The customer was having an issue with some HR menus.
For some users (including sa) when logged into some companies, some of their HR menus wouldn’t show. The ones the user notes are Compensation Management & Reconcile.
Normally four menu items appear. In the customers’ case, the highlighted items were not there.
Now experience tells me that the reason menu items wouldn’t show is because the user doesn’t have security to the form for that company.
That surely sounds reasonable as it explains the lack of menu items for some users but only in specific companies.
A couple flaws in that theory are that this happens for the sa user who is Poweruser and therefore has access to everything. The other flaw in that theory is that the user can make a shortcut to the window and it opens successfully in any company.
As every Dexterity developer knows; the CreateDefaultMenuStructure script in Dynamics is the script that kicks off menu creation. All the menus are added initially without checking security so that the menus load as quickly as possible.
So the first step was to capture a script.log of the menus being added in the HR Code.
These are the four menu items on the HR Utilities menu and we can see the code is running that should be adding them to the menu.
Using the PSTL Menu Inquiry Utility, we confirmed that the menu items were on the menu, just hidden and disabled.
After the menus are finished loading, a CleanUpMenus script is run in the background to hide and disable the menus that the user doesn’t have access to by calling Command_HideAndDisable for that command.
So logic suggested to me that the CleanUpMenus script is coming behind and for some reason decides the user doesn’t have access to these forms and hides and disables the menu item.
Looking at the script.log, we see:
The CommandList_CleanUp() script loops through the Utilities command list and checks each item by calling the UserHasAccess() function which then calls ResourceAccess procedure (which is essentially the Security procedure).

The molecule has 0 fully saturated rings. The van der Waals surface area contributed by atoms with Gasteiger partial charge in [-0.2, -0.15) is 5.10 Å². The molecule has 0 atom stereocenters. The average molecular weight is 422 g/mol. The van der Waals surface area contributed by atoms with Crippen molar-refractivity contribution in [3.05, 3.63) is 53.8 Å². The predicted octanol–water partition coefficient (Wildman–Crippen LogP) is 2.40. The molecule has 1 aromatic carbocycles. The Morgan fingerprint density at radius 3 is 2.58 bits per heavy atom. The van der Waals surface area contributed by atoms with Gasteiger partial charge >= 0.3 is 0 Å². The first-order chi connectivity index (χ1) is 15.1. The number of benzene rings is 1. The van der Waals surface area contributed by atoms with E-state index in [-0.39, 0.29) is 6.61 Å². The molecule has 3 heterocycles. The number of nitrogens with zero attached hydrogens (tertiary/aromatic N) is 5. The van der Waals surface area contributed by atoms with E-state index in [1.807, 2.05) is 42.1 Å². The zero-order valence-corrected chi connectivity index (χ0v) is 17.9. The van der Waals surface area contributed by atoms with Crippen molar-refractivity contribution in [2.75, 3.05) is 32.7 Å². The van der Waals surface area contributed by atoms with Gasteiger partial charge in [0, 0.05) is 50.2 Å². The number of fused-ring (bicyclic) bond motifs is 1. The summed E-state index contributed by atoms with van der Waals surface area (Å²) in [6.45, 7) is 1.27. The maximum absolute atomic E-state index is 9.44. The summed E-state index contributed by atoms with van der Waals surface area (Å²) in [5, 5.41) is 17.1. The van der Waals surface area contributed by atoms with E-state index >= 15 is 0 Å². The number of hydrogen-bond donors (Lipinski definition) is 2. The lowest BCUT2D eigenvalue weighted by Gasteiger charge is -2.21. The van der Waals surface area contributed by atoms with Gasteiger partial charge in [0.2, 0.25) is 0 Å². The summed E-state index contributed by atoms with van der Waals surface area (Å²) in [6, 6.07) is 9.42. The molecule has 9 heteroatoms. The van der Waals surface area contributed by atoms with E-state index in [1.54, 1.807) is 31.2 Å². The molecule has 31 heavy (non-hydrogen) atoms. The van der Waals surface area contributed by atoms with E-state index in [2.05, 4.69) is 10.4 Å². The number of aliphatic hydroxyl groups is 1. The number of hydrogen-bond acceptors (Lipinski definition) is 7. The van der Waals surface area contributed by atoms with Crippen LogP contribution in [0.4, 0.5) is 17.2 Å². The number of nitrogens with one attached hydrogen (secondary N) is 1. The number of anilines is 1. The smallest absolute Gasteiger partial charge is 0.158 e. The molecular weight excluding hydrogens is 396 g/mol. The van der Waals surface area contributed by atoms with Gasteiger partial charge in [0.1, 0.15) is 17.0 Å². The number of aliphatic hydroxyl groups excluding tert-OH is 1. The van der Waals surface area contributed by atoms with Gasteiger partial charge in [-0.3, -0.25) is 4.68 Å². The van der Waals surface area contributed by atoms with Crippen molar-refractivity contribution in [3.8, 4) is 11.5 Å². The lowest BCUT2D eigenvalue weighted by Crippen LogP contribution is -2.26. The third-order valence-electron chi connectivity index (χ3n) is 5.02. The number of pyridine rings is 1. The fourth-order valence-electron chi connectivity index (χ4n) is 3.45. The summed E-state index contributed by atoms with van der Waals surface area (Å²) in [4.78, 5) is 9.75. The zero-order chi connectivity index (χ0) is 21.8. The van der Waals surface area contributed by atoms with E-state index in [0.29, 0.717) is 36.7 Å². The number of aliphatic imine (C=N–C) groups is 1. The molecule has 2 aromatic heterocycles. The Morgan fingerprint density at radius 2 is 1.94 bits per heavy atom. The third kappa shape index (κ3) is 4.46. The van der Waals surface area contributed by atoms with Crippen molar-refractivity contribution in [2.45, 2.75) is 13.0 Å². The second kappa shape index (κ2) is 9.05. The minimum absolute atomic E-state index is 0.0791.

One of these must be coming back as “false” but we cannot tell which one since you cannot see “out” or function return variables in a script.log.
In order to get this information, I wrote a small chunk to monitor the calls and if the result was denied to log it to a text file.
We ran it on the customer system and reviewed the results. There were multiple “false” returns logged – but none for HR. They were all for modules the customer didn’t use so that would be expected.
Puzzling and unexpected. If this isn’t the cause then something that runs after the CleanUpMenus must be doing it. So I addded a trigger to check the menu state for Disabled and Visible for these specific items to run after the CleanUpMenus script was finished running. And while there isn’t any reason to do so, I also put a trigger to run before the CleanUpMenus script ran. Just an extra line of code, why not?
We deployed this newer version and I was again surprised to see that commands were being modified event before the CleanUpMenus script was ran.
Knowing now that the command was disabled earlier, it had to be disabled before it was even added to the menu? But where?
Back to the script.log to see what might be going on. Looking “up” in the script.log I found this:
Right as the HR command form opens, HR is doing a little hide and seek with menu items. Of particular interest is the “Command_HideAndDisable” procedure running. That is the GP procedure that is typically used to hide and disable commands the user doesn’t have access to.
The names are wrong and two show as [Not Found] but it looks like we found the issue. But why do they get hidden?
The answer lies in the HR_RestrictedAccessToEmployeeData() function.
Here is the check to see if the Employee Filters for Division or Department are enabled or not. We see the function calling the GetPref procedure and looking for item 1012 which happens to be the Division filter. If enabled, then it checks the HR_Emp_Filters table to see if ANY item is unmarked. If so, then access to this menu item is denied.
The HR code didn’t check for the Department filter since the Division one failed and access had been denied to the Division menu item.
Now that we have the reason, the last thing left is to look in the Human Resources Preferences window to verify this was the issue.
Pulling up the Human Resources Window, the Division (and Department) filters were marked. And for the user and company we looked at, the Access was not marked for a few of the items. Because of that, it appears that HR ended up hiding five HR menu items. These two we were looking at and three that the user hadn’t noticed.
So after a few hours of poking around script logs and source code, it looks like this was a “setup issue” in the end. I ran this by a few of the Payroll/HR team and they weren’t aware that this would happen so I didn’t feel too bad that I didn’t know it either. But I guess we did all learn something in the end and figuring out the issue was interesting even if it did take longer than I expected.